Waves Enterprise Launches Data Oracle Service on Mainnet
The data oracle service was launched on the Waves Enterprise main network, which will allow decentralized applications to become more flexible and deploy new functionality.
Smart contracts operating on blockchain networks have the ability to automate business processes in a decentralized, trusted environment. As a result, they have significant potential to increase efficiency and reduce transaction costs in various industries. Currently, smart contracts can implement complex business logic, but they still have a number of technological and conceptual limitations.
The growing need to access data that can be trusted from outside the blockchain network has led to the creation of data oracles.
A data oracle is a service that allows users to transfer data from third-party sources to the main network, as well as to hybrid sidechains. The need for a trusted third-party service arises due to the fact that smart contracts are usually isolated from the outside world for security purposes. Information requested from external sources may also differ, depending on providers and conditions. The presence of oracles that record reliable and up-to-date data on the blockchain for subsequent use by smart contracts significantly expands the range of scenarios for their application.
How does a data oracle work?
To make it easier to understand how the oracle service works, take a look at this scheme of a simple oracle below, built on the principle of a single data feed (with a single data source):
Description of data streams:
- Request for external data
- Checking the oracle service for new requests
- New unprocessed requests
- Accessing an external data source
- Getting external data
- Writing external data to the oracle contract
- Sending data to a contract with the business logic of the customer’s system
Of course, this oracle implementation has certain disadvantages due to the presence of only one data source, but this is enough to understand the concept. In addition, if we do not need weighted average data from multiple sources and we trust the single source, then using this model is justified.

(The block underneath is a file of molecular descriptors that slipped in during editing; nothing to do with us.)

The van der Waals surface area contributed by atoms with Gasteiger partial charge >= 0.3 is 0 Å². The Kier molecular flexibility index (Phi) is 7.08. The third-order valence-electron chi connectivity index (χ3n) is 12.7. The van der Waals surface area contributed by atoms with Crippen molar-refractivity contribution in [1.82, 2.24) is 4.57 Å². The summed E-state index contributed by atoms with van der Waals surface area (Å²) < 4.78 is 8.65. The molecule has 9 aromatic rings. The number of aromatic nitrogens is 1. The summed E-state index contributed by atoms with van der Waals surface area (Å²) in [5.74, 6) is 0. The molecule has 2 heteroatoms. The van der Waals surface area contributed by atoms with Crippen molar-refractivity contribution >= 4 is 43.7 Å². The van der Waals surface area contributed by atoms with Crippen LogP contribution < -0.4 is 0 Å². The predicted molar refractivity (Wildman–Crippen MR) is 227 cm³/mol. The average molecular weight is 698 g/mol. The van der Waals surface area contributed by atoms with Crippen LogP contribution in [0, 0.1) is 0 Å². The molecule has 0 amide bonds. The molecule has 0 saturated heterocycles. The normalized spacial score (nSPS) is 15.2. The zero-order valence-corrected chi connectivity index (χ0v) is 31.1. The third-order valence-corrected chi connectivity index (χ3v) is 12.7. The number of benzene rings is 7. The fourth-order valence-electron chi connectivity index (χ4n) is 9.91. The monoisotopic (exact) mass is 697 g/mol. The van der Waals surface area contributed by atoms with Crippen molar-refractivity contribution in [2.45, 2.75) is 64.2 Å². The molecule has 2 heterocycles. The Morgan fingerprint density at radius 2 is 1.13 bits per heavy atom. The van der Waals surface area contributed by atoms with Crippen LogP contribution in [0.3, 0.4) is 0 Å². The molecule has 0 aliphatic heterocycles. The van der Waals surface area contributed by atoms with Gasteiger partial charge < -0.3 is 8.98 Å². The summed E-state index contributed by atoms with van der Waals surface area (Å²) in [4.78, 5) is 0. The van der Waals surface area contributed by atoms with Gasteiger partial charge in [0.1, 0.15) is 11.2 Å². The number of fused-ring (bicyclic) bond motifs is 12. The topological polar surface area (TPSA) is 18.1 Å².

This is the approach taken for the first oracle implemented on the Waves Enterprise mainnet with a single data source, namely Waves.Exchange — used for recording exchange rates for WEST/WAVES, WEST/BTC and WEST/USDN. Recording this data is a showcase for the service and will be used by the Client and third-party applications to create reports on the leasing program. This oracle has already successfully passed all the necessary tests and will operate on the main network.
Scalability of Waves Enterprise oracles
The Waves Enterprise oracle service enables working with multiple data sources. This approach is justified if you need to ensure the delivery of accurate data, as well as avoid the risk of providing false data from a source that is not trusted.
To understand the principles of operation, take a look at the following scheme:
Data flows and logic appear similar to the first scheme, but in this instance we have three data sources. For ease of understanding, let’s look at an example:
- A supplier and a buyer agree to settle a contract in euros, calculating the US dollar-equivalent price on the day of delivery of the goods
- The supplier has fulfilled their obligations and creates a transaction to close the contract
- A smart contract is launched for all participants of the blockchain network and polls the API for the exchange rate quotation source, using the result to calculate the transaction amount (currency exchange rate * transaction amount):
-Data source 1: 0.931 * 100 = 930
-Data source 2: 0.931 * 100 = 931
-Data source 3: 0.93 * 100 = 930
Since consensus in this case requires the agreement of at least three participants, the transaction will be rejected.
Deterministic execution of the contract in a distributed system requires that the input data (exchange rates) should be identical. All participants who launch the smart contract must get the same result, otherwise the transaction will not be added to the blockchain, as the example shows.
The Waves Enterprise data oracle service allows users to implement oracle clusters. We call this approach ‘hybrid’ because it allows users to collect data from multiple sources and compare them to ensure increased data reliability. Let’s look at the following diagram:
The hybrid model enables processing data arrays from heterogeneous sources, which leads to the possibility of implementing more complex business logic in Waves Enterprise smart contracts.
Creating such an oracle service is the next step in the development of the Waves Enterprise mainnet. Currently, the service enables writing information from fixed data sources to the blockchain. In the future, we plan to provide any developer of decentralized applications in the main Waves Enterprise network with the opportunity to use this service and configure data transfer for their application.
To do this, we need your feedback on which data sources would be useful for the service. We will take these suggestions into account when developing the next version of the oracle service. You can contact us in this chat or by email: email@example.com.